Employees Accused of Telling Testers They Discourage Blacks at Alabama Community

February 2011: Earlier this month, the U.S. Department of Justice announced that an Alabama community owner and his employees agreed to pay more than $15,000 to settle a lawsuit claiming that they violated the Fair Housing Act (FHA) by making discriminatory statements against African-American applicants.
The case originated based on evidence generated by the Civil Rights Division’s Fair Housing Testing Program, in which individuals pose as renters to gather information about possible discriminatory practices. The Justice Department alleged that the testing uncovered evidence that two employees at the community told white testers that a selling point of the apartment complex was the lack of African-American tenants, and that the community had adopted rental policies intended to discourage African-American rental applicants.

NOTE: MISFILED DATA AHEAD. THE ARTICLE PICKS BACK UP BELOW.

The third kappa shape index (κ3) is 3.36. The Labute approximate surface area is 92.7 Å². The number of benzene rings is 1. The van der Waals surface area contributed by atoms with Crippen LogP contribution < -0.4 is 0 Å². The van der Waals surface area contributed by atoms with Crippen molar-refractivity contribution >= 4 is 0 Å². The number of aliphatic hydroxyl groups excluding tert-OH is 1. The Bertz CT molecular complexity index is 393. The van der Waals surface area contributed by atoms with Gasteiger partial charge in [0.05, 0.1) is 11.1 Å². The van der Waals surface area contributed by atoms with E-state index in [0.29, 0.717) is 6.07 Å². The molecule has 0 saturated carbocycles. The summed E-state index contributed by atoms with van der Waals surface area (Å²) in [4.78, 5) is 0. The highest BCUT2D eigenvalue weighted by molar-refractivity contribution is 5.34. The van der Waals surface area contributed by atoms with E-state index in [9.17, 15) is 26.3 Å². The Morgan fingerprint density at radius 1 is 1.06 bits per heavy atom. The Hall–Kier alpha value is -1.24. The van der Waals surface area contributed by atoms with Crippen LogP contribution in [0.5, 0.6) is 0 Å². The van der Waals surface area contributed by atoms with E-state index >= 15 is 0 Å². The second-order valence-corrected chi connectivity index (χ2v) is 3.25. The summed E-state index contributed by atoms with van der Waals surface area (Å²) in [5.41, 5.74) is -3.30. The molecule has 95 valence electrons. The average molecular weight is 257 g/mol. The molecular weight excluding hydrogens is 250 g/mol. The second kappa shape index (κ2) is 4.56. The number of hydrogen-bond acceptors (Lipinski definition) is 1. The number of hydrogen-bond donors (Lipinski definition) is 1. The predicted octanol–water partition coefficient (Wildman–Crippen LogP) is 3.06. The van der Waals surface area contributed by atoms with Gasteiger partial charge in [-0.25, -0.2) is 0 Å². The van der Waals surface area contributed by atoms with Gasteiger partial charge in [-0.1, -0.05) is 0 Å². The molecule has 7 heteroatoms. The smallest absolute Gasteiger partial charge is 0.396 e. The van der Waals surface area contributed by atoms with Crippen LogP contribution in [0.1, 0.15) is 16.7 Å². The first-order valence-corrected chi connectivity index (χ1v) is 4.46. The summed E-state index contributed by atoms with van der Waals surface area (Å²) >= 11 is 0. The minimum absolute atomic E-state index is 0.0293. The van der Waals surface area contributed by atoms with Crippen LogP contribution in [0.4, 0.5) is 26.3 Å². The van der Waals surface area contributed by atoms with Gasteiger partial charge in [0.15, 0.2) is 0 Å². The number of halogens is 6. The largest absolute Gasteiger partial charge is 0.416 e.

“When housing providers make race a part of their sales pitch, they create an atmosphere of intolerance and they violate the law,” Thomas E. Perez, Assistant Attorney General for the Civil Rights Division, said in a statement. “This settlement will make clear that race is never an appropriate selling point for housing.”
In addition to paying the $15,500 civil penalty, the owner agreed to develop and apply a nondiscrimination policy at his 10 rental properties throughout Alabama, provide all his rental managers with fair housing training, and provide periodic reports to the government.

Source: U.S. Department of Justice